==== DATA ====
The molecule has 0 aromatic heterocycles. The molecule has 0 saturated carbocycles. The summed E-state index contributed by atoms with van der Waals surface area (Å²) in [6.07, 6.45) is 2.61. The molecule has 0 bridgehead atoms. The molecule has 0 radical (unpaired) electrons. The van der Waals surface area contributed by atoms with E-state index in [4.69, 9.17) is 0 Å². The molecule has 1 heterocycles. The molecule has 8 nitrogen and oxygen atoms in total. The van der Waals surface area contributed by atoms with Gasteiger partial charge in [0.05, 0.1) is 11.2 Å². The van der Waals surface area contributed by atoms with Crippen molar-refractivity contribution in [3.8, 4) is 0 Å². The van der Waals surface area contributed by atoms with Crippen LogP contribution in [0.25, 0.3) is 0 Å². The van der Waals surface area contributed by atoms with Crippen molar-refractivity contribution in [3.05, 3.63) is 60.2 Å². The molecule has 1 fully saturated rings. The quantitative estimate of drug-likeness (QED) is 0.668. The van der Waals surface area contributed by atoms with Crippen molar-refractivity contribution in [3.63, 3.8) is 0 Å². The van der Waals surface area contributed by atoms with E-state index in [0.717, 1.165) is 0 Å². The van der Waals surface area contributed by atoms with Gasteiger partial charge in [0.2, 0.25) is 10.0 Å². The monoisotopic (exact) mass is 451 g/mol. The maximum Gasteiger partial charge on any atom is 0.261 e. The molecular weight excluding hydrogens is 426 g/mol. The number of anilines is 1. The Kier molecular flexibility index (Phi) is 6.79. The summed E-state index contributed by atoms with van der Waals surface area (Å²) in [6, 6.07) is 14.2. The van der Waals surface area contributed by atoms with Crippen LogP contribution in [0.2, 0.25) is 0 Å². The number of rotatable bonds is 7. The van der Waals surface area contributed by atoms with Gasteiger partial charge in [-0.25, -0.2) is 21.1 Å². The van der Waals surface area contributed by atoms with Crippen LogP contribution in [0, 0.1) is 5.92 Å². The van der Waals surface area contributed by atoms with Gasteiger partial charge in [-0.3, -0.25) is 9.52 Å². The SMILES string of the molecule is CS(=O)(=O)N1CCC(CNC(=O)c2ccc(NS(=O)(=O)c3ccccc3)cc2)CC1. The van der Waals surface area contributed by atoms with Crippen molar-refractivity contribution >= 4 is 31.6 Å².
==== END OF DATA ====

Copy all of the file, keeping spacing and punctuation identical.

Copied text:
The molecule has 0 aromatic heterocycles. The molecule has 0 saturated carbocycles. The summed E-state index contributed by atoms with van der Waals surface area (Å²) in [6.07, 6.45) is 2.61. The molecule has 0 bridgehead atoms. The molecule has 0 radical (unpaired) electrons. The van der Waals surface area contributed by atoms with E-state index in [4.69, 9.17) is 0 Å². The molecule has 1 heterocycles. The molecule has 8 nitrogen and oxygen atoms in total. The van der Waals surface area contributed by atoms with Gasteiger partial charge in [0.05, 0.1) is 11.2 Å². The van der Waals surface area contributed by atoms with Crippen molar-refractivity contribution in [3.8, 4) is 0 Å². The van der Waals surface area contributed by atoms with Crippen LogP contribution in [0.25, 0.3) is 0 Å². The van der Waals surface area contributed by atoms with Crippen molar-refractivity contribution in [3.05, 3.63) is 60.2 Å². The molecule has 1 fully saturated rings. The quantitative estimate of drug-likeness (QED) is 0.668. The van der Waals surface area contributed by atoms with Crippen molar-refractivity contribution in [3.63, 3.8) is 0 Å². The van der Waals surface area contributed by atoms with E-state index in [0.717, 1.165) is 0 Å². The van der Waals surface area contributed by atoms with Gasteiger partial charge in [0.2, 0.25) is 10.0 Å². The monoisotopic (exact) mass is 451 g/mol. The maximum Gasteiger partial charge on any atom is 0.261 e. The molecular weight excluding hydrogens is 426 g/mol. The number of anilines is 1. The Kier molecular flexibility index (Phi) is 6.79. The summed E-state index contributed by atoms with van der Waals surface area (Å²) in [6, 6.07) is 14.2. The van der Waals surface area contributed by atoms with Crippen LogP contribution in [0.2, 0.25) is 0 Å². The number of rotatable bonds is 7. The van der Waals surface area contributed by atoms with Gasteiger partial charge in [-0.25, -0.2) is 21.1 Å². The van der Waals surface area contributed by atoms with Crippen LogP contribution in [0, 0.1) is 5.92 Å². The van der Waals surface area contributed by atoms with Gasteiger partial charge in [-0.3, -0.25) is 9.52 Å². The SMILES string of the molecule is CS(=O)(=O)N1CCC(CNC(=O)c2ccc(NS(=O)(=O)c3ccccc3)cc2)CC1. The van der Waals surface area contributed by atoms with Crippen molar-refractivity contribution >= 4 is 31.6 Å².